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Source: The Patriot Ledger - Quincy, MA

Date: March 23, 2004

SYSTEM FAILURES: For thousands who live in group homes medical errors and neglect are matters of life and death

The day his heart stopped, David Malcolm woke at 8 a.m. and took his pills as usual. His seizures were getting worse, but he didn't know why. He didn't know some of his pills were missing or that he had been taking the wrong dosage for weeks.

Malcolm, a 39-year-old resident of a state-funded group home for retarded adults, was not focused on the medication mistakes of his caregivers.

He was focused on music. It was a passion that permeated his days, especially around Christmas. He listened to carols, classical songs and rock. His sister says music was his way to reach outside his disability, to show people that his life, for all its limitations, was still vibrant.

But a few days after Christmas 2002, that life fell silent. Early on Dec. 29, Malcolm suffered three violent seizures at the Weymouth group home where he lived. The last one left him bloody and shaking uncontrollably on a bathroom floor.

Less than a week later, he was dead.

A state investigation determined that Malcolm died after the manager of a home operated by South Shore Mental Heath, the largest social services agency on the South Shore, failed to fill a prescription for stronger medication to control his seizures.

Such lapses are not isolated occurences at group homes in Massachusetts. Although deaths are rare, medical errors and neglect are growing problems for the 8,700 retarded adults living in the care of agencies paid millions of taxpayer dollars each year to manage their daily needs.

‘‘I want to see change, but nothing ever really changes the way you want because my brother is never coming back,'' said Malcolm's sister, Lisa Malcolm. ‘‘I just want them to make things right so this doesn't happen again.''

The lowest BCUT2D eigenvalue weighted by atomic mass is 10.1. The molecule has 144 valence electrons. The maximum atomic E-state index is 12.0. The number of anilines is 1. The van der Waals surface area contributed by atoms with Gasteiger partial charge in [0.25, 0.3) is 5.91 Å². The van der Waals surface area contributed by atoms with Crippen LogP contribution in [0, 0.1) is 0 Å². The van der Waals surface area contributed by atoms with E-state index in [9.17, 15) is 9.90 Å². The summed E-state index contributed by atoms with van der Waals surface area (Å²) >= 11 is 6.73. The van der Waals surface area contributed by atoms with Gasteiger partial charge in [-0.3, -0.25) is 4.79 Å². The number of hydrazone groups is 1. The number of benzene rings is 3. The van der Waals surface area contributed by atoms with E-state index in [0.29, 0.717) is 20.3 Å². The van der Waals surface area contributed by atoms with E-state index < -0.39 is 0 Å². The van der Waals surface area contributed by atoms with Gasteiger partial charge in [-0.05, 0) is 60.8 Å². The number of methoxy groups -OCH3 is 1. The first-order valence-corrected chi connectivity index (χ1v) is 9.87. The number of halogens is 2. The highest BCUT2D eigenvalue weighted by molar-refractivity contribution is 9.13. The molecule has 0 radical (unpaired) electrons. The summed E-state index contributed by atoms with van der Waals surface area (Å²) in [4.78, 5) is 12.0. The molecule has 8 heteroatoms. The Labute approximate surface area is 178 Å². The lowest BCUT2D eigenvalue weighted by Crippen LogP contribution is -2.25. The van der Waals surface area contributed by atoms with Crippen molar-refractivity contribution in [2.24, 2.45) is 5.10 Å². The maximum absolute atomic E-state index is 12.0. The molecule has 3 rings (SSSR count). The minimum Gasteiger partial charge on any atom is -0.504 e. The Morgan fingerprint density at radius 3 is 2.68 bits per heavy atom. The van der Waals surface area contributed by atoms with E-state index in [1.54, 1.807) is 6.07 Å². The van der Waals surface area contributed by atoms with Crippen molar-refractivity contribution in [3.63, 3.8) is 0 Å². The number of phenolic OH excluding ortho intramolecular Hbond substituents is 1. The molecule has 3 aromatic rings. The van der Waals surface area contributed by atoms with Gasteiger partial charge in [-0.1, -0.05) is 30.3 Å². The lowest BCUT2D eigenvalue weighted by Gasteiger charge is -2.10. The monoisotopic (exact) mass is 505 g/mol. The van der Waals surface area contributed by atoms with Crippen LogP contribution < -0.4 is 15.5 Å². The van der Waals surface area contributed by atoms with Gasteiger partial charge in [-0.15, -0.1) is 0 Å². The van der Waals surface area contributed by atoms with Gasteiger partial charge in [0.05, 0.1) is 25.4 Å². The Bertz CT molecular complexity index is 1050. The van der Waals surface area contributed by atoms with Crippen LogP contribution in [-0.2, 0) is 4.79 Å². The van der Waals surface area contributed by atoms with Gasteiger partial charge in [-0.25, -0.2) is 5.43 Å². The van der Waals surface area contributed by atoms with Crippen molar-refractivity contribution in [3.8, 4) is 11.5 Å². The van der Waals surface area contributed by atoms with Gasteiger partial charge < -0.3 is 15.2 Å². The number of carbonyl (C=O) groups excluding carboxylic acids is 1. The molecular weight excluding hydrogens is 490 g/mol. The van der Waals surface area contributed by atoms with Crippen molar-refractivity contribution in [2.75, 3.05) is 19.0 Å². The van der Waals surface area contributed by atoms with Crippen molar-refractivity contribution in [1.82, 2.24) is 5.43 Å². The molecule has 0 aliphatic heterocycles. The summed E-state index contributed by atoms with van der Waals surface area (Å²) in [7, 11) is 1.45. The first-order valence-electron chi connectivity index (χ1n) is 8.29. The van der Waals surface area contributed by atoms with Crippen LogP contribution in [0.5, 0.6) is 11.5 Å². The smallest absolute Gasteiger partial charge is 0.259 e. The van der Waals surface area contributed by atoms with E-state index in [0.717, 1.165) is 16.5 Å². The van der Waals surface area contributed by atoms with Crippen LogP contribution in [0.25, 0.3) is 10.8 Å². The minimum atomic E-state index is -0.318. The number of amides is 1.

Alarming statistics

A Patriot Ledger review of state investigation reports for the past four years and interviews with care workers, advocates for the retarded, investigators and others has revealed that the state's system of care is falling short on multiple fronts.

Among the findings:

— Since 1999, medical errors by low-paid care workers in group homes have caused deaths and life-threatening injuries. Nine recent abuse and neglect cases on the South Shore have involved medical error, including the one that resulted in Malcolm's death.

— Overall, investigators statewide have substantiated more than 260 cases of abuse in each of the last five years. Since 2002, three people have died because of abuse or neglect and nine other deaths are under investigation.

— Budget cuts are threatening efforts to improve care and oversight. State appropriations to help improve pay for care workers have stagnated, and cuts in funding for the Disabled Persons Protection Commission, the agency that investigates abuse, have caused the staff of investigators to shrink from 15 in 1997 to three this year.

— The backlog of investigation reports has increased fourfold in past 2? years. The commission refers 90 percent of its investigations to the agencies it was created to oversee, including the state Department of Mental Retardation.

In an interview, the commissioner of mental retardation, Gerald Morrissey, said the cases of abuse represent a small percentage of care provided to retarded adults every day.